Forgiveness Across Generations

Book review

Two families – one British Canadian and one Japanese Canadian – are brought together although their ethnic communities are at war with each other. This book is more a memoir than a novel, as it recounts the true story of Sakamoto’s grandparents’ lives. On one hand, his British Canadian maternal grandfather Ralph MacLean – a Canadian soldier in the Pacific during World War II – was brutally treated by the Japanese, both in a horrendous battle and then in a frighteningly cruel concentration camp during World War II. He watched most of his comrades die, many through torturous experiences at the hands of the Japanese army.

At the very same time, however, Sakamoto’s Japanese-Canadian paternal grandparents were cruelly deprived of all their worldly goods by the Canadian government and re-settled from Vancouver to a rugged Albertan farm. They were not tortured and killed, but they were demeaned, disenfranchised, and basically deported from their homes and businesses – despite being Canadian citizens and having little enduring connection to Japan.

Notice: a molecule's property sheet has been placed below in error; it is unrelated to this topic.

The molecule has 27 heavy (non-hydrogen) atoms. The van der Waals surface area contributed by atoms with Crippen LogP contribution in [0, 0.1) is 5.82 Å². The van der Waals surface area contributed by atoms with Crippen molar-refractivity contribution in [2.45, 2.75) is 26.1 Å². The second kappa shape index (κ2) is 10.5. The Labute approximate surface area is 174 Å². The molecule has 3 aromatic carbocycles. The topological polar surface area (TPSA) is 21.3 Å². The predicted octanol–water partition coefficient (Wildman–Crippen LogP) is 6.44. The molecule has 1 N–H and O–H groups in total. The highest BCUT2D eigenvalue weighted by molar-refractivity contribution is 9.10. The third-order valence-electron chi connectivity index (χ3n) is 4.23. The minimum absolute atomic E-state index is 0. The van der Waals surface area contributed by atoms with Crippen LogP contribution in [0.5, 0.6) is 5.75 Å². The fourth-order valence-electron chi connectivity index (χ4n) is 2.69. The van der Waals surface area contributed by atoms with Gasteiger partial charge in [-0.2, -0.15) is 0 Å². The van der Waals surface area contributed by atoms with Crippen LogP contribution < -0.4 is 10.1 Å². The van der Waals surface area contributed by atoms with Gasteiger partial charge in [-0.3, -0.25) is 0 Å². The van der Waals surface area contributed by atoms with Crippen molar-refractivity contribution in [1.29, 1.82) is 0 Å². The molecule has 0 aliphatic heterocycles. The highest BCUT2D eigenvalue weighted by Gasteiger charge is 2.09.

The wonder of it all is that his parents, the descendants of these two grandparents – a Japanese-Canadian father and British-Canadian mother – fell in love and married.

This book is a tremendously riveting read; it won the Canada Reads contest in 2018. Some of the scenes of violence from the war can be quite disturbing and it is a wonder that his grandfather lived through it all, and still forgave his enemies. Although forgiveness – based in an injunction from the gospels – is the lynch-pin of the book, the romance of his parents union lacks a fairy-tale ending. Despite the title of the book, the religious references in the book are few and far between. It’s really more of a powerful personal story that stretches across generations, relating both the dark cruelty of human beings toward each other and the mysterious turn of events that can only make you shake your head and be amazed.

  • Peter is Executive Director of Global Scholars Canada, a transnational guild of Christian scholars. He preaches, teaches and writes – having written columns, editorials, news and features for CC since 1997. His book The Subversive Evangelical: The Ironic Charisma of an Irreligious Megachurch (McGill-Queen’s University Press, 2019) is an ethnographic journey into the life of a megachurch and its “irreligious” charismatic leader. He loves stories that cross boundaries while maintaining integrity.

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